Graham embraced her role as a pioneer of American culture. In a 1930 essay titled “Seeking an American Art of the Dance,” she declared that American dance must have a style made “in this country and of this country.” To do so, she suggested, dancemakers must look back at American history, rather than imitating the traditions of Europe and Asia as her forebears and even her own teachers had done. Graham felt herself equipped for this task, as she saw touchstones of American history in her own lived experience: She could trace her genealogy to the Mayflower; she had her own formative westward journey as a child, traversing the Appalachians as her family moved from Pennsylvania to California. She also made her career in the “new New York City,” the capital of American cultural production, and had absorbed the city’s angularity, bustling pace, and diversity in her movement lexicon and collaborative work with the likes of Copland, Noguchi, and others. Just like her characters in Appalachian Spring, she resolved, herself, to venture into the unknown in her quest to make modern dance American.

Neil Baldwin’s biography, Martha Graham: When Dance Became Modern, is an attempt to tell the story of how the choreographer made modern dance a distinctly American art form. His previous subjects have included Man Ray, Thomas Edison, and William Carlos Williams, but Graham’s life and work might have presented him with a particularly formidable biographical task. She actively resisted the archiving of her career, believing that her work should speak for itself. She burned her personal correspondence and discarded many of her choreographic notes, an obstacle to insight that has vexed her previous biographers. As Baldwin describes, “It was one thing for Martha Graham to be seen, another to be seen into.” Where primary sources lack, Baldwin draws from the recollections of Graham’s collaborators to reconstruct the development of her artistic philosophy.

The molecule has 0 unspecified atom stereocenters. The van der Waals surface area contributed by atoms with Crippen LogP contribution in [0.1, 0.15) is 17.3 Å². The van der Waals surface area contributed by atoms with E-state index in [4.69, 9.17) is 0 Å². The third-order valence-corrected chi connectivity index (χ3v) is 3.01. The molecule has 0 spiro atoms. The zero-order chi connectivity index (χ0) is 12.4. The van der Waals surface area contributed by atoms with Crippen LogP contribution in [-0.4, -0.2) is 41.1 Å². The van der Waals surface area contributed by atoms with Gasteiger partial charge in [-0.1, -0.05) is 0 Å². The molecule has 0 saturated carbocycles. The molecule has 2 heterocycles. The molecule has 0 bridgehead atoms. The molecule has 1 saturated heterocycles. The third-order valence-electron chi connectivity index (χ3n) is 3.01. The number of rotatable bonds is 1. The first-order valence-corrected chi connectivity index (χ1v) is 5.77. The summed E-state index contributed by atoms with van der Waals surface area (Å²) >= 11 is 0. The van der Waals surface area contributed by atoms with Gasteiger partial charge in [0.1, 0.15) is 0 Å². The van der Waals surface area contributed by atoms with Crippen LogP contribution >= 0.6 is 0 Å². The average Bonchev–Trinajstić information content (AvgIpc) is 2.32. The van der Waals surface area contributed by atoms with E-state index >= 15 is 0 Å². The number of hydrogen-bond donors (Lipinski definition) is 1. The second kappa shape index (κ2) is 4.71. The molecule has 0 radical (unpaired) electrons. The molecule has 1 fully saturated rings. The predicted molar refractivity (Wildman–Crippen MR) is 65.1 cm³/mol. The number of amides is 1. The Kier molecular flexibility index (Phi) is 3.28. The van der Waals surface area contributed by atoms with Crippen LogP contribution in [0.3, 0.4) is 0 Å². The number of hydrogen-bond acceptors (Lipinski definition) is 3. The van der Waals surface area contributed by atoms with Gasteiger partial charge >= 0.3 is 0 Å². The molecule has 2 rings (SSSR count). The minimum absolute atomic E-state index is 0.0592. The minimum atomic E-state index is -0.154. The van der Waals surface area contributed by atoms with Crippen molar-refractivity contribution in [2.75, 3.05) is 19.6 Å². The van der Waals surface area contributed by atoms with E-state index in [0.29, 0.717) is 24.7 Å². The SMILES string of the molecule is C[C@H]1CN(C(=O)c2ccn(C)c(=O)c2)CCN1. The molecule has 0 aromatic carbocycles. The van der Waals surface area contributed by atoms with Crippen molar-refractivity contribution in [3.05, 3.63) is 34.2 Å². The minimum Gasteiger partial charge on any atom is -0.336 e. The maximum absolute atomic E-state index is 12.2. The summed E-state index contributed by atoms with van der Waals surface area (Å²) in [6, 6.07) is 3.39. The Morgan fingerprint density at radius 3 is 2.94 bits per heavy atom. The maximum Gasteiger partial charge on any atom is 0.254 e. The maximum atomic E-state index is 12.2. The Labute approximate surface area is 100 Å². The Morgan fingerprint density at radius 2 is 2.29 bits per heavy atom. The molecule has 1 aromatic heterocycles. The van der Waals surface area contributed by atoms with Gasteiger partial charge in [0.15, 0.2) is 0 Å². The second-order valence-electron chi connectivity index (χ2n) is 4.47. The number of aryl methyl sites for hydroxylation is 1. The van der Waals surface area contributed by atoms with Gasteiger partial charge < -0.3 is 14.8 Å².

Baldwin focuses on Graham’s career in the first half of the 20th century, through her first international tour in 1950. His Martha Graham is steeped in Americana. She uses the history, geography, and popular culture of the United States to craft her technique, transcending the strictures of European ballet. With this framing, Baldwin’s book is in contrast to most recent scholarship on Martha Graham, which uses a transnational lens to examine her later career and cultural diplomacy tours with the US State Department. Baldwin recognizes Graham’s global resonance, but his concern in this biography is more foundational: How did Graham’s work come to encapsulate an American identity in the first place? He examines how Martha Graham channeled her ambition and intellect into movement technique—especially that involving movements of contraction and release, her principal method. In so doing, he returns us to the origins of Graham’s specific form of American modernism, even as the biography’s scope forgoes a deeper, more complicated exploration of her patriotism and practice through the end of the Cold War.